‘In the early morning,’ ‘before the sun had risen,’ ‘while it was still dark’: these phrases capture something of the mystery of the Resurrection. In the half-light only the eyes of faith see clearly. Is it any wonder, then, that St Mary Magdalene is the ‘apostle to the apostles’, that, through eyes washed clean with tears, she saw the Lord? Throughout Holy Week our attention has been focused on the terrible duel between good and evil and on those who surround Jesus with menace or sheer misunderstanding: Judas, Caiphas, Pilate, Peter. It has been a very male business, but now the women edge into the picture. They stood by the Cross, they anointed Jesus’ dead body and now they proclaim the Resurrection. Peter’s momentary failure will be forgiven; the disciples will be transformed by the gift of the Holy Spirit; and all our own sin and failure will be swallowed up by the empty tomb. Christ is risen, alleluia, alleluia!
One of the things that makes me chuckle, when it does not make me weep, is the certainty some people have that they know what God thinks. The second reading at Mass today should disabuse us of any such foolish notion:
How rich are the depths of God – how deep his wisdom and knowledge – and how impossible to penetrate his motives or understand his methods! Who could ever know the mind of the Lord? Who could ever be his counsellor? Who could ever give him anything or lend him anything? All that exists comes from him; all is by him and for him. To him be glory for ever! Amen. (Romans 11. 33–36)
In those few sentences I think St Paul captures the essence of God’s otherness, his utter transcendence. The trouble is, we do not like being reminded of our own limitations. We exalt reason as a God-given gift, then forget that it is a gift, and one that will take us only so far. St Peter’s confession of faith at Caesarea Philippi has come down to us as a neat theological encapsulation of Jesus’ divine nature and salvific mission, but the evangelist uses the simplest of words, words that might well have sprung from the lips of a Galilean fisherman who grasped intuitively what most of us struggle all our lives to understand: Jesus is our Saviour, the Word made flesh, Son of the living God. We can only wonder and give thanks.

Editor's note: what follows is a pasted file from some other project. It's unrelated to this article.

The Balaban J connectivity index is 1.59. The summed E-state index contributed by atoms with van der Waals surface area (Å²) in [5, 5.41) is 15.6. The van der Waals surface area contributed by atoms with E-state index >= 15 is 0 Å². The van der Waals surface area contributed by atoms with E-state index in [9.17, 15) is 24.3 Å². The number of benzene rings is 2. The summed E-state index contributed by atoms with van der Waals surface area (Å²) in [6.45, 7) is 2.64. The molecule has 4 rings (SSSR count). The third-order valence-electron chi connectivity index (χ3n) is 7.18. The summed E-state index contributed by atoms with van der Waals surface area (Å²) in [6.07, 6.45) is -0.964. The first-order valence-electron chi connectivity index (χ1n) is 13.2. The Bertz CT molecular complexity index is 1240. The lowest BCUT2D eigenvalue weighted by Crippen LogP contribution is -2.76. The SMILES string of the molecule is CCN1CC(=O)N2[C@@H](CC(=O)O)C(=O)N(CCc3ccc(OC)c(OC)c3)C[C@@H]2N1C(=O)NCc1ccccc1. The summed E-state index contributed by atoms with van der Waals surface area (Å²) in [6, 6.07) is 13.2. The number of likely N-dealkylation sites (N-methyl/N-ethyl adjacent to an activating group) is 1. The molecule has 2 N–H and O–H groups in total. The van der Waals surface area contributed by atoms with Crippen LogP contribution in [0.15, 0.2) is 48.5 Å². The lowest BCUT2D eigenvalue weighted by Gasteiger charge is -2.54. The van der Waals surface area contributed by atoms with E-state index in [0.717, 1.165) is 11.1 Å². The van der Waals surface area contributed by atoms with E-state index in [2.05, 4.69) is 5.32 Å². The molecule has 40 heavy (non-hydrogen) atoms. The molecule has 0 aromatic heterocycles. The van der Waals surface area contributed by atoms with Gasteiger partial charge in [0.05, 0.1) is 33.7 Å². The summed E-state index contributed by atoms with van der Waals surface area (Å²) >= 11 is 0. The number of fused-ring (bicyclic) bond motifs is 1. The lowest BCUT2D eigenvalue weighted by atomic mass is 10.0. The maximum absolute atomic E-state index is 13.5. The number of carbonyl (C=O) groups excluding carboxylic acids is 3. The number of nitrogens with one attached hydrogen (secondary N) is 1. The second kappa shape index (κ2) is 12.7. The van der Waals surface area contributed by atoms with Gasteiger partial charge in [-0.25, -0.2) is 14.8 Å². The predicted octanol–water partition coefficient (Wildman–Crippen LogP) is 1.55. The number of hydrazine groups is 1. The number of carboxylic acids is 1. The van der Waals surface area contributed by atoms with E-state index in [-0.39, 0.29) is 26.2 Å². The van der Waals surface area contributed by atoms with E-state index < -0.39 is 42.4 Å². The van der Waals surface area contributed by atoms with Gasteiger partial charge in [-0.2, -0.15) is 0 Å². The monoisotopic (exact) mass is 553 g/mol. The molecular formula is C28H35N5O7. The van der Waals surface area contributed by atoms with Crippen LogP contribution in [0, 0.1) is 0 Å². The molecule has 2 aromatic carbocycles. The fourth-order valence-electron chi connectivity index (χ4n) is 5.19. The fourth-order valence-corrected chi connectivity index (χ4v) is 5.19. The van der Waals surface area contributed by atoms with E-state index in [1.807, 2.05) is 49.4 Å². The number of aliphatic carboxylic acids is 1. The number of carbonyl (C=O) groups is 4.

Having spent the morning shopping for bathroom fittings, I have a better claim to critique the interior decor of superstores than I have to blog about two such supersaints as Peter and Paul. However, a thought struck me at Vigils which may be worth pursuing. The word ‘flawsome’ doesn’t exist, but ought to. It conveys exactly what Peter and Paul were: flawed, but awesome.
Take Peter, dear hot-headed, wobbly Peter, always saying the wrong thing and not very brave when confronted by the maid in Pilate’s palace yard. Who would choose him to be head of the infant Church? He wasn’t an administrator; he wasn’t a particularly deep thinker; nothing in his former life suggested he would be a good leader. He knew about fish and family life, and that seems to have been enough for the Lord, who called him to be a fisher of souls, to pour all his love and devotion into the work of service. There is something tremendously encouraging about Peter. He didn’t change, as far as we know; he was still inclined to get muddled when confronted with eloquent men like Paul, but he saw clearly with his heart, welcomed gentiles into the Church, acknowledged that nothing God had made could ever be unclean and ultimately, when put to the test, met death bravely.
Then there is Paul, bald-headed, argumentative, a stickler for detail, determined to root out Christian heresy. Who would choose him to preach the gospel to the gentiles, to travel thousands of miles to win people to Christ? Yet the Lord did. Paul left behind not only his old name and his theological and philosophical certainties, he accepted a way of life that would once have shocked him with its lack of conformity to the rules of Kasrut, becoming someone able to acknowledge his own weakness, unafraid of saying how much he loved the children of God. He didn’t stop being a man of great learning; he continued to enjoy arguing and tripping up his opponents when he could, but now it was no longer Saul who was centre stage but Christ in him. Paul too is tremendously encouraging, and like Peter, showed real courage when he was put to death.
So, flawed but awesome both. May SS Peter and Paul pray for us who are mainly just flawed.